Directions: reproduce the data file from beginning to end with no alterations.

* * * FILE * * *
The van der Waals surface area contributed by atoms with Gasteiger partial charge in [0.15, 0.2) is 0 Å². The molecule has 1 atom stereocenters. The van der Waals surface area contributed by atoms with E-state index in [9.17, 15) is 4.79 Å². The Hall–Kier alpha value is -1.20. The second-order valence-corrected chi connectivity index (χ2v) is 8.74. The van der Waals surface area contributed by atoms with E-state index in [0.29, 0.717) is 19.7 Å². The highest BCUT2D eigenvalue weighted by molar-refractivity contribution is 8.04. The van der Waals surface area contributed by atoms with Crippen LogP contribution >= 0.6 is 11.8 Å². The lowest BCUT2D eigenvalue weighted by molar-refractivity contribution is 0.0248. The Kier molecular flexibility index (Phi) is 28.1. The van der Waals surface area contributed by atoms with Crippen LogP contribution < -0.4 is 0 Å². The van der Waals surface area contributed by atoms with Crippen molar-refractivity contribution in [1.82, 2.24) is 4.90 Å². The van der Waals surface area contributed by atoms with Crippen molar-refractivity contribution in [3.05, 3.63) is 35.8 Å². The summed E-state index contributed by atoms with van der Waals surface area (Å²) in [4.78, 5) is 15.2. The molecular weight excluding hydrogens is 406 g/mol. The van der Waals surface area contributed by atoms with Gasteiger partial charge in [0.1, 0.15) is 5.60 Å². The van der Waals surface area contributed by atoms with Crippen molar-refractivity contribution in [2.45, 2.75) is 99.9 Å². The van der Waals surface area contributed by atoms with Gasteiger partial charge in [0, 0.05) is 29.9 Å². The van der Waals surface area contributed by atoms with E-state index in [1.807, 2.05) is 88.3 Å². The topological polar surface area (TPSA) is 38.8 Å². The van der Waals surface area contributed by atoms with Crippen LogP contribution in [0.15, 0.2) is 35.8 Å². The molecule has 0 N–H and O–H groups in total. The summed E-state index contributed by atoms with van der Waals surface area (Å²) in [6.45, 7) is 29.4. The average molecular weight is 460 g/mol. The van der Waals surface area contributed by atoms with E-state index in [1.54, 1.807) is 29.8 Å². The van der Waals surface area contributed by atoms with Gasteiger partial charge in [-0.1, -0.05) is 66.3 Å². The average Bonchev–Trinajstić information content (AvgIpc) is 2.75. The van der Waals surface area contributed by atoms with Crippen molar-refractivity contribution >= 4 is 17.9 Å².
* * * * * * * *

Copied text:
The van der Waals surface area contributed by atoms with Gasteiger partial charge in [0.15, 0.2) is 0 Å². The molecule has 1 atom stereocenters. The van der Waals surface area contributed by atoms with E-state index in [9.17, 15) is 4.79 Å². The Hall–Kier alpha value is -1.20. The second-order valence-corrected chi connectivity index (χ2v) is 8.74. The van der Waals surface area contributed by atoms with E-state index in [0.29, 0.717) is 19.7 Å². The highest BCUT2D eigenvalue weighted by molar-refractivity contribution is 8.04. The van der Waals surface area contributed by atoms with Crippen LogP contribution >= 0.6 is 11.8 Å². The lowest BCUT2D eigenvalue weighted by molar-refractivity contribution is 0.0248. The Kier molecular flexibility index (Phi) is 28.1. The van der Waals surface area contributed by atoms with Crippen LogP contribution < -0.4 is 0 Å². The van der Waals surface area contributed by atoms with Crippen molar-refractivity contribution in [1.82, 2.24) is 4.90 Å². The van der Waals surface area contributed by atoms with Crippen molar-refractivity contribution in [3.05, 3.63) is 35.8 Å². The summed E-state index contributed by atoms with van der Waals surface area (Å²) in [4.78, 5) is 15.2. The molecular weight excluding hydrogens is 406 g/mol. The van der Waals surface area contributed by atoms with Gasteiger partial charge in [0.1, 0.15) is 5.60 Å². The van der Waals surface area contributed by atoms with Crippen molar-refractivity contribution in [2.45, 2.75) is 99.9 Å². The van der Waals surface area contributed by atoms with Gasteiger partial charge in [0, 0.05) is 29.9 Å². The van der Waals surface area contributed by atoms with E-state index in [1.807, 2.05) is 88.3 Å². The topological polar surface area (TPSA) is 38.8 Å². The van der Waals surface area contributed by atoms with Crippen LogP contribution in [0.15, 0.2) is 35.8 Å². The molecule has 0 N–H and O–H groups in total. The summed E-state index contributed by atoms with van der Waals surface area (Å²) in [6.45, 7) is 29.4. The average molecular weight is 460 g/mol. The van der Waals surface area contributed by atoms with E-state index in [1.54, 1.807) is 29.8 Å². The van der Waals surface area contributed by atoms with Gasteiger partial charge in [-0.1, -0.05) is 66.3 Å². The average Bonchev–Trinajstić information content (AvgIpc) is 2.75. The van der Waals surface area contributed by atoms with Crippen molar-refractivity contribution >= 4 is 17.9 Å².